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Demand for Nigerian Debt Could Rise on Political Stability, Citigroup Says

Demand for debt from Nigeria, which has outperformed an average of emerging-market notes, will rise as political stability improves following April’s elections, said Richard Cookson, global chief investment officer for Citi Private Bank, a unit of Citigroup Inc.

Nigeria raised $500 million from its debut sale of Eurobonds on Jan. 21, with orders equaling more than two times the amount of debt sold. Citibank acted as joint bookrunner on the bond offer.

The 6.75 percent debt due 2021 has returned 6.2 percent since being issued, compared with a 5.2 percent average return for emerging-market notes, according to JP Morgan Chase & Co. emerging-market indexes.

“Given the demand for the country’s bond offer, and given the deteriorating quality of debt in the rest of the world, there should be more demand for the country’s debt,” Cookson said in an interview in Lagos. “The political system is getting better and if all continues to go according to expectations, the overall credit rating of the country is likely to go up, not down.”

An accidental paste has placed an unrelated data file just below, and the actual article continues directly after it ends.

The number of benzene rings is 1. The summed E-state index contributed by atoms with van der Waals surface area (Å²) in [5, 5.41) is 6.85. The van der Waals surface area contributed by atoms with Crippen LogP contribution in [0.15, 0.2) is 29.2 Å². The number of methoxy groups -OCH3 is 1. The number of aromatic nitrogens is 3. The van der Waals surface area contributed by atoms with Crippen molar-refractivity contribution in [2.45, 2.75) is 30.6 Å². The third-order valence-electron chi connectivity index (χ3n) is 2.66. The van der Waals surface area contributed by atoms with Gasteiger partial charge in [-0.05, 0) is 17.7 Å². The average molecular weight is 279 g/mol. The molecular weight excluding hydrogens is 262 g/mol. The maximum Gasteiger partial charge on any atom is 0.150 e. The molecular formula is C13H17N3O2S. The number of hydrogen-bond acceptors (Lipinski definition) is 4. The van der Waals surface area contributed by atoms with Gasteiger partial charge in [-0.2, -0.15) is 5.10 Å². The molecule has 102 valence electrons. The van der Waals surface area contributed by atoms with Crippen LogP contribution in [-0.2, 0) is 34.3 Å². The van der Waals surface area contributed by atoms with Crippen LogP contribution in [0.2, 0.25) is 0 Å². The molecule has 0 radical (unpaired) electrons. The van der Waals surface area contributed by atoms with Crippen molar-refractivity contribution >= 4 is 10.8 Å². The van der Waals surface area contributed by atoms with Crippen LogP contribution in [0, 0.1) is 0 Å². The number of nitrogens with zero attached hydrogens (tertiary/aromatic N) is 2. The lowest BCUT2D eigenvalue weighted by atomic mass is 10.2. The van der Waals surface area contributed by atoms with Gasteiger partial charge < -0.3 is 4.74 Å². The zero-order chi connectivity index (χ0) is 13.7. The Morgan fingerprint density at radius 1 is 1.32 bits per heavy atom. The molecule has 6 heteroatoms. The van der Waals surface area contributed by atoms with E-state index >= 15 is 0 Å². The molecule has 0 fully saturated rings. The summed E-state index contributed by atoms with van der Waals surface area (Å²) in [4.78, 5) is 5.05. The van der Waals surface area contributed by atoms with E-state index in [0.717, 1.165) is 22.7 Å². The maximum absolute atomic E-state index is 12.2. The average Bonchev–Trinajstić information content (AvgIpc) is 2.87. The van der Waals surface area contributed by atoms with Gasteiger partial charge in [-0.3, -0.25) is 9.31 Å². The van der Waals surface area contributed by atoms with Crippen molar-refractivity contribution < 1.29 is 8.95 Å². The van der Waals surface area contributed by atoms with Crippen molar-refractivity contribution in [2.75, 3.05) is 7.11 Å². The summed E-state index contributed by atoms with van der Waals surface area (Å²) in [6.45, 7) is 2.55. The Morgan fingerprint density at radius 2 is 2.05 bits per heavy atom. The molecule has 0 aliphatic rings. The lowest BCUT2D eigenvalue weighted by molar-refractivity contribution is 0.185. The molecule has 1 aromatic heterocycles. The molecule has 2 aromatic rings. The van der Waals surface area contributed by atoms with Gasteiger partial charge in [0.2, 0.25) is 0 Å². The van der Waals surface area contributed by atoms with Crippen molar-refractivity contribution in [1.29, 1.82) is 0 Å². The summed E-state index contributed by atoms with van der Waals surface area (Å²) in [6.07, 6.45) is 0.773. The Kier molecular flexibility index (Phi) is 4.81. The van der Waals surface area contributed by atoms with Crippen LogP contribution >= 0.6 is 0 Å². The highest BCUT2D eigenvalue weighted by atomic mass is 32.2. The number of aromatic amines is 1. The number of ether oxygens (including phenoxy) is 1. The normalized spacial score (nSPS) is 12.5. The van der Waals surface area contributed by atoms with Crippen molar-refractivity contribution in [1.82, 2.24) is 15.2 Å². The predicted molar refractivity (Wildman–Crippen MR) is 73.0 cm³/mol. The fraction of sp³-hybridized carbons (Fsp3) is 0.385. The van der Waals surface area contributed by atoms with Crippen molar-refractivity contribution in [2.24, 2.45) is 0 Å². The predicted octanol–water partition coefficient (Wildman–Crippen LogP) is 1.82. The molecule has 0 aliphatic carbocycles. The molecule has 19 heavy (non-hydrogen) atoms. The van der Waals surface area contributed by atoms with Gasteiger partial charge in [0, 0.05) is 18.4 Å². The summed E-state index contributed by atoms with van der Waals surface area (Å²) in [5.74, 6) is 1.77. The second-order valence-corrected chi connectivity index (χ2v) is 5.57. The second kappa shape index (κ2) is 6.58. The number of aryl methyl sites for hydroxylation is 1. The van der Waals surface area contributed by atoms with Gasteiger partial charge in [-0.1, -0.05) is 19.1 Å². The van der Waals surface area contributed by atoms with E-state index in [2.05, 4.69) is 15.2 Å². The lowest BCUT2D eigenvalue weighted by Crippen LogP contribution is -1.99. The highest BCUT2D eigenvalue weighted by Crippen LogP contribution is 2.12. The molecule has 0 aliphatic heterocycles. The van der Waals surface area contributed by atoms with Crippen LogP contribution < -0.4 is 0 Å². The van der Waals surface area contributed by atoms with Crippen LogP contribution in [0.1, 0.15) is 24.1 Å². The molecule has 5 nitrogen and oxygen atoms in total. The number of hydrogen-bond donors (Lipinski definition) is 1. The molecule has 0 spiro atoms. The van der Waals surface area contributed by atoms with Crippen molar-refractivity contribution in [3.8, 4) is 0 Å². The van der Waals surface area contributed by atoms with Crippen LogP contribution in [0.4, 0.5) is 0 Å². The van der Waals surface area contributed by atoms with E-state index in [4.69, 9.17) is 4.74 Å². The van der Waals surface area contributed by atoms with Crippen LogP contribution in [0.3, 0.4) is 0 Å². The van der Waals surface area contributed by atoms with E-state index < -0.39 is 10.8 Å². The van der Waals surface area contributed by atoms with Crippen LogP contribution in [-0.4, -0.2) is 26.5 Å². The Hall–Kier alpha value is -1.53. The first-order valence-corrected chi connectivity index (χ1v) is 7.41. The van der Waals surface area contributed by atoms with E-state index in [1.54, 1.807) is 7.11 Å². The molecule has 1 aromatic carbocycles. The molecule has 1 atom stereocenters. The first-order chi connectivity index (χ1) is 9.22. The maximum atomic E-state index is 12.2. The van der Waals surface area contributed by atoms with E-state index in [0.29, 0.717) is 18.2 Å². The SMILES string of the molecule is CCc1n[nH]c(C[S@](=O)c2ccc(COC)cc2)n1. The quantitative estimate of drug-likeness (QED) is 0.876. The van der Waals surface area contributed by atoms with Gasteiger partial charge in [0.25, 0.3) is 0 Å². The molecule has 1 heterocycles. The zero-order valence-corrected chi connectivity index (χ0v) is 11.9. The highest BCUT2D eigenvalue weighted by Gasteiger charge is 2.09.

Nigeria, is rated B+ by Standard and Poor’s, four levels below investment grade, and a step higher at BB- by Fitch Ratings. Ghana, ranked one level lower at S&P, has a yield of 6.15 percent on its dollar bonds due in 2017. Bonds due in 2016 from Lebanon, also rated B, yield 5.38 percent.

Angola’s long-term foreign-currency rating was raised one step to BB- by Fitch Ratings, one step above Greece’s assessment, as higher oil prices boost state revenue and debt arrears decline.

Citi Private Bank’s portfolio is currently “underweight” on emerging equities, with more exposure to fixed income, according to Cookson. “I am still comfortable that fixed income will outperform equities,” he said.


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